Political uncertainty in the South and East Mediterranean (Semed) region remains a drag on growth in the EBRD region, offsetting the expected return to positive growth for Russia, and accelerated growth in southeastern Europe and central Asia, the bank said on Wednesday.
At 2.4%, the projected average rate of growth for 2017 is higher than the 1.8% reported in 2016, but slightly weaker than projected. Growth is forecast to accelerate to 2.8% in 2018.
Growth in the Semed region slowed to 3.4% in 2016 and the EBRD has revised 2017 growth down slightly to 3.7%. However, the bank expects it to reach 4.1% by 2018 as agricultural output normalises after a year of poor rainfall, and Egypt returns to competitiveness.
While economic and political uncertainty persists, global market stability has remained the prevailing theme over the past six months. The election of Donald Trump as US president in November 2016 initially shocked global markets, but emerging markets quickly recovered.
The EBRD has not revised its growth outlook since the US election though it noted that, along with the UK’s decision to leave the EU, economic policy uncertainty had increased. It also noted that higher rates in the US had not had a detrimental impact on EM growth.
Russia has returned to growth for the first time since the introduction of US sanctions following its invasion of Crimea, though the ERBD will not unfreeze financing to the country at this stage.
The pick-up in Russia, combined with higher oil prices in 2017, is expected to support a slight increase in growth in central Asia, eastern Europe and the Caucasus (EEC), although Azerbaijan and Belarus are projected to remain in recession.
Growth in southeastern Europe averaged 2.9% in 2016, and is expected to strengthen to 3% in 2017 despite internal political problems, along with that in central Europe and the Baltic States, whose GDP is expected to growth at 3.1% in 2017.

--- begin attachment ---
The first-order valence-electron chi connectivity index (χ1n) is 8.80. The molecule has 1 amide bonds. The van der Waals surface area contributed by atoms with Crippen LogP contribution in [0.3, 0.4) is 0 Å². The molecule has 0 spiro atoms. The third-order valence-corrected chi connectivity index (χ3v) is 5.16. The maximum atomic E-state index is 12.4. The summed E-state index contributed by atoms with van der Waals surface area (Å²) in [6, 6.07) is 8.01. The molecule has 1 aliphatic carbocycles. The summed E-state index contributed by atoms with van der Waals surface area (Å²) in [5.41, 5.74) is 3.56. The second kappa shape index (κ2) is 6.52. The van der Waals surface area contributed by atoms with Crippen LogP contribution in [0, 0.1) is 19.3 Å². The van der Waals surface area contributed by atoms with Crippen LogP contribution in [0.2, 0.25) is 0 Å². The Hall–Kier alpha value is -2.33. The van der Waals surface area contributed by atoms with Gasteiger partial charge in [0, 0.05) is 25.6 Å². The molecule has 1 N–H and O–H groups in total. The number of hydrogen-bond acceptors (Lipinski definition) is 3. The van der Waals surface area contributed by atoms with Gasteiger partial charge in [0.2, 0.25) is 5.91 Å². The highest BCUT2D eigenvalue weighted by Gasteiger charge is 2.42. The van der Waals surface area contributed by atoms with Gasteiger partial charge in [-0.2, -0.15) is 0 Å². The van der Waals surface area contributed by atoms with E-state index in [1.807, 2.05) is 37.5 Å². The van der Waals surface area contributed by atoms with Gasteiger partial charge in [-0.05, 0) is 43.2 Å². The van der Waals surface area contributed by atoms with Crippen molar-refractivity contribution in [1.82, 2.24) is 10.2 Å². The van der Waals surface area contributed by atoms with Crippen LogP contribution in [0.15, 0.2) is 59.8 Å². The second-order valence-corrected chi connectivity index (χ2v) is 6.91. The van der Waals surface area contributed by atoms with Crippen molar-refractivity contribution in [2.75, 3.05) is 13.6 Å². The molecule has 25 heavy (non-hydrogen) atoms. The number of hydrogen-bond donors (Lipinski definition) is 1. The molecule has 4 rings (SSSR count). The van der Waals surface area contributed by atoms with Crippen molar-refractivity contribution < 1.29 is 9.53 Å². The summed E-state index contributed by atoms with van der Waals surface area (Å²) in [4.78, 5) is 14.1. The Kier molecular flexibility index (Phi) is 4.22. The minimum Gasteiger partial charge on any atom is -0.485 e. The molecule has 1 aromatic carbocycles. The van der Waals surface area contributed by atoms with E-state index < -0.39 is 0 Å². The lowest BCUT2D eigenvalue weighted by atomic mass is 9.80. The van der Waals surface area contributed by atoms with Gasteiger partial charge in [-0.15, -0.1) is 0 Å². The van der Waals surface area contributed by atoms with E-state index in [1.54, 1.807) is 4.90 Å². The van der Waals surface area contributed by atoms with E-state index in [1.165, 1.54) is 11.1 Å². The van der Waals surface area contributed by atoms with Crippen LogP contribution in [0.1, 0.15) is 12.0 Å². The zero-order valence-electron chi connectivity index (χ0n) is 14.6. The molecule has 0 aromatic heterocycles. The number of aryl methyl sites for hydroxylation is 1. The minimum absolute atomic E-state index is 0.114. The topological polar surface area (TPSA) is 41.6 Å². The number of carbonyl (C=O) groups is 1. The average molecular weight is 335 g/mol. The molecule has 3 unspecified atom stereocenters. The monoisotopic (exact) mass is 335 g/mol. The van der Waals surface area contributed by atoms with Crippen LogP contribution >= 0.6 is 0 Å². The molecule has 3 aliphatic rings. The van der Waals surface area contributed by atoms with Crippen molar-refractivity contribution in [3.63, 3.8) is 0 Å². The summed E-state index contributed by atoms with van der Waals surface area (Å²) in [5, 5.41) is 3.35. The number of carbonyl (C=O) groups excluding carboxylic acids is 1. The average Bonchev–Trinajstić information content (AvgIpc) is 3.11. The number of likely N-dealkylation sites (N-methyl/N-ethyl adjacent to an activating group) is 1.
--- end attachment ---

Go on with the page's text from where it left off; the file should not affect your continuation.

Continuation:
TURKEY’S TWIN DEFICITS
The International Monetary Fund will say today (Thursday) that it is less optimistic and expects overall growth in central, eastern and southeastern Europe to reach 2.2% in 2017, although this is a jump from the 1.5% it reported in 2016.
The EBRD revised down its projection for Turkish growth to 2.6% in 2017 from 2.9% in 2016, and expects to lend less to the country than in the previous two years. Turkey remains the EBRD’s largest market, with the bank investing €1.9bn in the last two years.
While EBRD president Suma Chakrabarti said the bank planned to maintain its commitments despite the increasingly autocratic regime, he expected it would lend around €1bn to Turkey this year.
“The political context has an impact on market sentiment and how our partners are looking at investment plans,” he said. “The lending will not be as large as in previous years.”
Security concerns and geopolitical risk have compounded concerns about Turkey’s twin deficits, and capital outflows, weaker tourism receipts and a weaker investment climate have largely accounted for the drag on growth in the Semed region as a whole.